Moreover, though some design practices are still based on the idea of an “average” user, an emphasis on individual fit is needed. With regard to workstation furniture, the fit required may be achieved by providing adjustability, designing a range of sizes, or even by custom-made equipment. Ensuring a good fit is crucial for the health and safety of the individual user, since musculoskeletal problems associated with the use of VDUs are common and significant.

Guideline 3: Postural change.

The design of the workstation should encourage movement, since static muscular load leads to fatigue and discomfort and may induce chronic musculoskeletal problems. A chair that allows easy movement of the upper half of the body, and provision of sufficient space to place and use paper documents as well as keyboards at varying positions during the day, are typical strategies for facilitating body movement while working with a VDU.

Guideline 4: Maintainability—adaptability.

The design of the workstation should take into consideration factors such as maintenance, accessibility, and the ability of the workplace to adapt to changing requirements, such as the ability to move the work equipment if a different task is to be performed. The objectives of this guideline have not received much attention in the ergonomics literature, because problems related to them are assumed to have been solved before users start to work at a workstation. In reality, however, a workstation is an ever-changing environment, and cluttered workspaces, partly or fully unsuitable for the tasks at hand, are very often not the result of their initial design process but are the outcome of later changes.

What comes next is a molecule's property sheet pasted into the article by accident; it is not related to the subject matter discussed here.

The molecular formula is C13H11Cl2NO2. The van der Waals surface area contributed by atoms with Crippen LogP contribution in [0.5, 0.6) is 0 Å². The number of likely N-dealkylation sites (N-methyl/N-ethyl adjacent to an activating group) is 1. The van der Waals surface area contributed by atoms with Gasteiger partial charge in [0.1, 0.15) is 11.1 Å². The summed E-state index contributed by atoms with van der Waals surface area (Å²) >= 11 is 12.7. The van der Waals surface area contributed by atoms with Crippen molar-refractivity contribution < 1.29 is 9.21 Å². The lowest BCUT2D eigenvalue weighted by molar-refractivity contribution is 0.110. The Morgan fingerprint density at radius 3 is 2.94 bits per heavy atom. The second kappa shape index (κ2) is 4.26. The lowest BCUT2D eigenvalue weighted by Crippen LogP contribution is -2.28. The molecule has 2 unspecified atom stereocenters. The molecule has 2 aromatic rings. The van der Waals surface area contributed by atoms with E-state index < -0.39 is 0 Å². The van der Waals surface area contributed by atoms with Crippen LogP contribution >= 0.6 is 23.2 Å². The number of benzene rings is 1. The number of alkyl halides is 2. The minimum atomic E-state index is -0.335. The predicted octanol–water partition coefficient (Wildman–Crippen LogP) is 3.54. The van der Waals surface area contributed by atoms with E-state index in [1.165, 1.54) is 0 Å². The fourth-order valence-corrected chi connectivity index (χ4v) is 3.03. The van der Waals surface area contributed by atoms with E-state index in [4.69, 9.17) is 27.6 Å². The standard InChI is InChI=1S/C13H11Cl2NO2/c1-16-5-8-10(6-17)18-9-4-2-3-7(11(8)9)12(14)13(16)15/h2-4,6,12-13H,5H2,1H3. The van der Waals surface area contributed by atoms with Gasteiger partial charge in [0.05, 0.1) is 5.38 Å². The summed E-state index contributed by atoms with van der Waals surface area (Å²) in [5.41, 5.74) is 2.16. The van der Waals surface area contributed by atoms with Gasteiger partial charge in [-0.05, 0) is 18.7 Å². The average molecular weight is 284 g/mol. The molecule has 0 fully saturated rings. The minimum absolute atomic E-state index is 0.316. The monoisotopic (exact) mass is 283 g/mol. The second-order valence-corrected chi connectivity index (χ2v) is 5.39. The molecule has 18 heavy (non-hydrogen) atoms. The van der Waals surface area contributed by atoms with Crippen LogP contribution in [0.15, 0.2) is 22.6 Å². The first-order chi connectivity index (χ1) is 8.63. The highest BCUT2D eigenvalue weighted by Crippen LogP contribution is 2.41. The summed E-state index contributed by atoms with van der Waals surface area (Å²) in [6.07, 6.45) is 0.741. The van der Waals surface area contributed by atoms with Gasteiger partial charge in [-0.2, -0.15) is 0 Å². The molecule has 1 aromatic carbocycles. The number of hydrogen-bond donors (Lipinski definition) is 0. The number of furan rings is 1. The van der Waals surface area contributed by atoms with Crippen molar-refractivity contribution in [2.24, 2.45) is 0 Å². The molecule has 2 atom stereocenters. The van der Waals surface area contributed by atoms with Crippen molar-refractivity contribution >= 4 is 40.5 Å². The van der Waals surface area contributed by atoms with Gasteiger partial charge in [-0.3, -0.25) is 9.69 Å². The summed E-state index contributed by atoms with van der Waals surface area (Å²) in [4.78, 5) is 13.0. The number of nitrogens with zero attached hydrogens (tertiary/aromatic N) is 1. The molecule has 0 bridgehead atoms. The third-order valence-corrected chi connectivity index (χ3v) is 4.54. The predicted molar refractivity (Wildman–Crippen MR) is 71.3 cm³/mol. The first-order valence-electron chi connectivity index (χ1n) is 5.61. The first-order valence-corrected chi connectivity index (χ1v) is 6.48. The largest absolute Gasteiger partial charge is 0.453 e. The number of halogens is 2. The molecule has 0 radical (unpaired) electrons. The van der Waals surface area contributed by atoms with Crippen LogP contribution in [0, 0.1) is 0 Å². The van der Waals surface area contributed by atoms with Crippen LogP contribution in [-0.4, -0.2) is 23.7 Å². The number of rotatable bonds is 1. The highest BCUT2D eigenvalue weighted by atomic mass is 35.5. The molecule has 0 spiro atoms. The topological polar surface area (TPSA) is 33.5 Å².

Applying the guidelines

Task analysis.

Workplace design should be preceded by a task analysis, which provides information about the primary tasks to be performed at the workstation and the equipment needed for them. In such an analysis, the priority given to information sources (e.g., paper-based documents, VDUs, input devices), the frequency of their use and possible restrictions (e.g., limited space) should be determined. The analysis should include major tasks and their relationships in space and time, visual attention areas (how many visual objects are to be used?) and the position and use of the hands (writing, typing, pointing?).

General design recommendations

Height of the work surfaces.

If fixed-height work surfaces are to be used, the minimum clearance between the floor and the surface should be greater than the sum of the popliteal height (the distance between the floor and the back of the knee) and thigh clearance height (sitting), plus allowance for footwear (25 mm for male users and 45 mm for female users). If the workstation is designed for general use, the popliteal height and thigh clearance height should be selected for the 95th percentile male population. The resulting height for the clearance under the desk surface is 690 mm for the population of Northern Europe and for North American users of European origin. For other populations, the minimum clearance needed is to be determined according to the anthropometric characteristics of the specific population.